Mates of State Have Come a Long Way

Written by  Published in Live Reviews Saturday, 18 February 2012 19:17


Friday night’s Mates of State show at Le Poisson Rouge was the first time I'd seen them in six years or so, and the first time I was at a sold out show of theirs. A few things about their set up and sound have changed, but Kori Gardner and Jason Hammel are still cute as ever, still constantly looking to each other to give cues, and still looking like they’re continuously sharing an inside joke that no one else could understand. They have two musicians joining them, but it’s also still clearly the two of them, team boo. The multi-instrumentalist in the back looked like their biggest fan, mouthing all the words to every song and getting down like no one else. He also added some cool trumpet parts and extra synth layers. The guitarist on the other side of the stage also filled out the songs more, while keeping it subtle. The sound was actually so good, it actually felt like a little bit of their earlier lo-fi magic was gone. Kori’s organ seemed like it had lost the myriad of analog voices that she used to play when it was just her and Jason, and now the sound was more homogenized. Not that I’m trying to hate on what they’re doing, since that is always the natural progression of things – going from dive bars to selling out a bigger venue with a state of the art soundsystem is what every band aspires to, as they should. But still, there’s something about those dive bars where a clunky analog organ sounds like it might short out the power at any moment that any indie music fan has a certain nostalgia for.



The best thing about the show for me was the set list. They came on strong right away with “For the Actor” right into “My Only Offer.” They played several choice cuts from Team Boo, plus a brand new song (the song they were just starting to record?), and ended on “Palomino,” which they morphed into the chorus of Whitney Houston’s “How Will I Know” before waving to the crowd and heading off stage. Speaking of the crowd, this was also one of the more fun audiences to be in. A quick glance around revealed most people scream singing along and jamming out to every song. After the last song, the sold out venue echoed with chants of “Mates of State!” until the band came back for the encore. At this point, I was beginning to think that the show had been fun enough that it would be ok if they didn’t play the one song that I wanted to hear, the song that got me into Mates of State in the first place. But, being the cool couple they are, they must have known that there would be fans who loved their first album, My Solo Project, and boom, the last song of the night was “Proofs.” That was the real deal maker.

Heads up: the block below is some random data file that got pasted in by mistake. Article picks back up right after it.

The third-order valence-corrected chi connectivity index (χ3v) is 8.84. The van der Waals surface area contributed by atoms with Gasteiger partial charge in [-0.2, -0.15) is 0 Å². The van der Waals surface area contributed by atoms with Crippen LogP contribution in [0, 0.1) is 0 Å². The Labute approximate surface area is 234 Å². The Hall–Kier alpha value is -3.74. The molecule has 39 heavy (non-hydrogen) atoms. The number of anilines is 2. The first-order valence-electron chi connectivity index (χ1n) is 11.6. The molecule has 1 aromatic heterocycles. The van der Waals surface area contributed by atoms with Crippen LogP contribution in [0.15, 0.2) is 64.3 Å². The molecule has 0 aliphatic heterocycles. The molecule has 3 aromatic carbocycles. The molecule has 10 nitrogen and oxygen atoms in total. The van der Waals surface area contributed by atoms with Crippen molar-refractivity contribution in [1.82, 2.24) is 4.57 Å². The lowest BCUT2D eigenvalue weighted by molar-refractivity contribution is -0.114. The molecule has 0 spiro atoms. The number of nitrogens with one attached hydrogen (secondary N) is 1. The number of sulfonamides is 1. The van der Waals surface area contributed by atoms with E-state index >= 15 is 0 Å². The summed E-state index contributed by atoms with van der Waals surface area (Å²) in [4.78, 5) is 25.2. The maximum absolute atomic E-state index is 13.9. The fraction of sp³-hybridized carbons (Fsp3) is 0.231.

Mates of State have several dates left of their tour that ends in Connecticut – see all dates on their tour page. You can also bond with Kori through her blog, give the band a like on Facebook, and blow up their Twitter.

Last modified on Tuesday, 21 February 2012 00:05
Kelly Knapp

I grew up listening to the music my parents listened to. My mom gave me some of her “Golden Oldies” cassette tapes, and I could sit in my room for hours harmonizing with The Ronettes, and staring at Del Shannon, who I thought was a total stud in his tiny black and white photo on the glossy fold-out insert. I listened to Willie Nelson because my Dad admired him so much, and I wanted to understand what was so great about him too. My first concert wasn’t a huge life changer; I saw Inner Circle at a local Jambalaya festival in Central Florida. Their biggest hit was “Bad Boys,” the theme song to COPS. If anything, that concert should have traumatized me. But, at the time I had no comprehension of any crassness. I just remember the guitarist making eye contact with me and smiling, and feeling excitement over having a brief connection with someone who was making me dance.

It’s the same thing with listening to music with words in another language. It’s not necessary to understand words or literal meanings. It’s the way the melodies and rhythms evoke feeling. It’s like that saying about art, how you may not be able to explain it, but you know it when you see it. I can’t always describe music (although obviously, I sure as hell try to), but I know what I like when I feel it, and I think those who can evoke that feeling deserve to be acknowledged for it. That’s what I want to describe. That’s what I want to share.

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